Countdown to the Kentucky Derby - 127 days to go!

Countdown to the Kentucky Derby - 127 days to go!

127 Days!!! 1892 Azra was bred and owned by George Long who founded Bashford Manor Farm in Louisville, KY. Long won with Azra in 1892, bred 1899 winner Manuel, and won in 1906 with Sir Huon. Azra, Manuel, and Sir Huon were the only winners that were bred in Jefferson County.

George Long became very well known in the world of horse racing, eventually becoming a director at Churchill Downs. The Bashford Manor is a race still held at Churchill Downs for 2YOs. Azra had won the Champagne Stakes at 2, and picked up the riding services of 14YO Alonzo “Lonnie” Clayton. He was highly regarded coming into the Derby, and would run against only two other horses, Huron and Phil Dwyer, both owned by Ed Corrigan. Azra was ridden by now 15YO jockey Clayton, and won in a time of 2:41 1/2 over a heavy track. Clayton would be one of only two jockeys to win the race at 15 years of age. He never won another Kentucky Derby, but did win the 1894 and 1895 Kentucky Oaks.

The crowd braved the morning drizzle, to be treated to a clear, but sunless, day. The wind was raw and blustery, nonetheless, the infield and grandstand were filled to around 12,000 spectators. They were disappointed that the field was three horses, believing that the race would be a repeat performance of the previous year. They instead were treated to an amazing race, and the finish was said to be the best since Spokane and Proctor Knott battled to the finish.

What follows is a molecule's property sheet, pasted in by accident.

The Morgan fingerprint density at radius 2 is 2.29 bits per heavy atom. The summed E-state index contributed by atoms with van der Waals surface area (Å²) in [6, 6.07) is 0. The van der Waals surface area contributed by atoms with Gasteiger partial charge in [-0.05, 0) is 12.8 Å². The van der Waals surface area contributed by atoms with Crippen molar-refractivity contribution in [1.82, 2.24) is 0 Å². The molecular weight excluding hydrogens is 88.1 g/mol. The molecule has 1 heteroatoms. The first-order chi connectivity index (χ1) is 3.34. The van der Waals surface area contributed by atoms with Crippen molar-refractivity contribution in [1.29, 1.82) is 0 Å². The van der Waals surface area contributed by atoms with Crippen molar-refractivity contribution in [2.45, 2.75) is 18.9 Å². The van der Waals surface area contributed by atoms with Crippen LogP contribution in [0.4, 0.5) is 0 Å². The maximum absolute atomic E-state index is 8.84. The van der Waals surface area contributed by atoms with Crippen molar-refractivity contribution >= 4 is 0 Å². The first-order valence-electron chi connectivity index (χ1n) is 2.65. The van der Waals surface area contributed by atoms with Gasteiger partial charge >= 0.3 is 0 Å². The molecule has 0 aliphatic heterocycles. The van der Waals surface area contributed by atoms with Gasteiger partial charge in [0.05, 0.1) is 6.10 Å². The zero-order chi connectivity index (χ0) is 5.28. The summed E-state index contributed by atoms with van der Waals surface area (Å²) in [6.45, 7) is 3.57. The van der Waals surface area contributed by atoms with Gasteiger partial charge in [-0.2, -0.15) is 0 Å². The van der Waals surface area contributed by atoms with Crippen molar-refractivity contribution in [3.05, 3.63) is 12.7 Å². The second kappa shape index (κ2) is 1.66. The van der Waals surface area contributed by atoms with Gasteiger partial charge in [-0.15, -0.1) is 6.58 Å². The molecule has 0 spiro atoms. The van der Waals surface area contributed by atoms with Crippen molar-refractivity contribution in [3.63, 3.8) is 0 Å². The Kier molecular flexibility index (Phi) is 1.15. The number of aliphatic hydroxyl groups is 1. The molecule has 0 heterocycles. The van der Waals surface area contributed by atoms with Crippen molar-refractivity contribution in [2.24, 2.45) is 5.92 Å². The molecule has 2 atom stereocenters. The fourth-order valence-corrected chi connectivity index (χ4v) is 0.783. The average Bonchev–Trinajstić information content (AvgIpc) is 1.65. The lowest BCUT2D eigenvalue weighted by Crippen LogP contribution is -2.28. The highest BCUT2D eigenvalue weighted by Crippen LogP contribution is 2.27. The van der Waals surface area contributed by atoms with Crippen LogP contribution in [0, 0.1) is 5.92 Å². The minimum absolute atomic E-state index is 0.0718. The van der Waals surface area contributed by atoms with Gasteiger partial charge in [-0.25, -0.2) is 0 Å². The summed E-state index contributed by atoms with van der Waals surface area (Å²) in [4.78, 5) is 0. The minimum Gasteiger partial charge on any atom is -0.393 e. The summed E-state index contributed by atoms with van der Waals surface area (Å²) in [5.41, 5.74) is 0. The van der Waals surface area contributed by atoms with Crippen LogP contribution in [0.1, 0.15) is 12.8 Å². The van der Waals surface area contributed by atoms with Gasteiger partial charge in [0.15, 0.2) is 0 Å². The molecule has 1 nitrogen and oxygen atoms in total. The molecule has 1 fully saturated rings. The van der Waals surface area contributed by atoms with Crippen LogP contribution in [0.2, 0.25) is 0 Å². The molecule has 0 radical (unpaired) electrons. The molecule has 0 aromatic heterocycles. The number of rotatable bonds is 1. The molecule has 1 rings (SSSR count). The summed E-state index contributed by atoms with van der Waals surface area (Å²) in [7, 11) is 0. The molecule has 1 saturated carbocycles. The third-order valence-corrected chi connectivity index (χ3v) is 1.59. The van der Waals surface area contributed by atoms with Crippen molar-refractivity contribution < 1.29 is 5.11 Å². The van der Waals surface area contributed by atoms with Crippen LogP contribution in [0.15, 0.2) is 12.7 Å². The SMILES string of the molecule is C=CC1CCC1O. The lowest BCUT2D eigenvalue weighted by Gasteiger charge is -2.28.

The local crowd was thrilled to have a Louisville horse win the special race. One of my favorite race descriptions from the "History of the Kentucky Derby 1875-1921" is as follows: "The last quarter is neared, Huron leads, but only by a little, that is steadily growing less. Azra is at his saddle, at his withers, at his head, gaining at every stride, slowly, but surely forging to the front. They are in the stretch and on even terms. Grandsons, both, of the great Leamington, the blood of the great race horse that flows in their veins has no taint of the coward, such as that of the colt that labors four lengths behind them. Azra is on the inside, and Britton has pinned him so close that Clayton cannot use his whip. The boys knees must touch as the two colts race head and head. The crowd goes wild. Men yell the name, first of one and then the other. But for a moment the cries of "Azra, Azra wins," drown the others. He is drawing away. Clayton is climbing up on his neck and working like a demon. At the eighth pole he is almost a neck in front of Huron. The race seems over, Huron, after setting the pace throughout, surely cannot come again. But he does! Britton has never ceased work on him, and at one bound lifts him back once more head to head. But that is all. The two are straining every muscle, the last link, of speed is out in each, but as the fiery nostrils of the racers see-saw past each other with the swaying of the outstretched necks only for an instant is first Azra's and Huron's nose ahead. Not a whip is raised. Hands are too precious. Britton is riding vigorously, but Clayton is outdoing him. Can not he lift his mount just an inch or two to the front? The wire is there above them. Ten thousand people are yelling and Clayton puts out his supreme effort. It succeeds! Azra has won. Right on the post he gains six inches, no more, and by that distance stands the winner of the Kentucky Derby of 1892. It is a grand race, and victor and loser alike are cheered to the echo by the excited crowd."

After the “hottest Derby finish ever run”, owner George Long was “tickled nearly to death” over the win. He made his way to the track, going to his victor, petting him on the nose and giving him a peanut, while calling him his dear little rosebud.

Rickelle  Nelson

Rickelle Nelson

Reservations Manager for the Kentucky Derby Museum